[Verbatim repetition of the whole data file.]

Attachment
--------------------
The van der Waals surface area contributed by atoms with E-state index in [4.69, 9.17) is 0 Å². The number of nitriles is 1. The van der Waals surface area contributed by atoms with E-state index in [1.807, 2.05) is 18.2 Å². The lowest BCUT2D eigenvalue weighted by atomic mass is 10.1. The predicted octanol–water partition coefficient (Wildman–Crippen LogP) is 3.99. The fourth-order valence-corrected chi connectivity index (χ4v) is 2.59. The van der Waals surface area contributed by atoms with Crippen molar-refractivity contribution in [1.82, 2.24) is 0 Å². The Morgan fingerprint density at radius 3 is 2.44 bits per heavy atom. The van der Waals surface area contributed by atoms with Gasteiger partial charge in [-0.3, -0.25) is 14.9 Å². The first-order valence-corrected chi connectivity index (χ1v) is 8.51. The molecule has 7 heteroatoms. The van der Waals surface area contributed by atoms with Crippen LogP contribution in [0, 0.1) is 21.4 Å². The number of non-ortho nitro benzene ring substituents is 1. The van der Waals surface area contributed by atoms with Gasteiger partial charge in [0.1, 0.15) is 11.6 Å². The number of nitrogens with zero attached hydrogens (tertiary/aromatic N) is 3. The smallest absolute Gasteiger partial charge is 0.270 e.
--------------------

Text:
The van der Waals surface area contributed by atoms with E-state index in [4.69, 9.17) is 0 Å². The number of nitriles is 1. The van der Waals surface area contributed by atoms with E-state index in [1.807, 2.05) is 18.2 Å². The lowest BCUT2D eigenvalue weighted by atomic mass is 10.1. The predicted octanol–water partition coefficient (Wildman–Crippen LogP) is 3.99. The fourth-order valence-corrected chi connectivity index (χ4v) is 2.59. The van der Waals surface area contributed by atoms with Crippen molar-refractivity contribution in [1.82, 2.24) is 0 Å². The Morgan fingerprint density at radius 3 is 2.44 bits per heavy atom. The van der Waals surface area contributed by atoms with Gasteiger partial charge in [-0.3, -0.25) is 14.9 Å². The first-order valence-corrected chi connectivity index (χ1v) is 8.51. The molecule has 7 heteroatoms. The van der Waals surface area contributed by atoms with Crippen LogP contribution in [0, 0.1) is 21.4 Å². The number of non-ortho nitro benzene ring substituents is 1. The van der Waals surface area contributed by atoms with Gasteiger partial charge in [0.1, 0.15) is 11.6 Å². The number of nitrogens with zero attached hydrogens (tertiary/aromatic N) is 3. The smallest absolute Gasteiger partial charge is 0.270 e.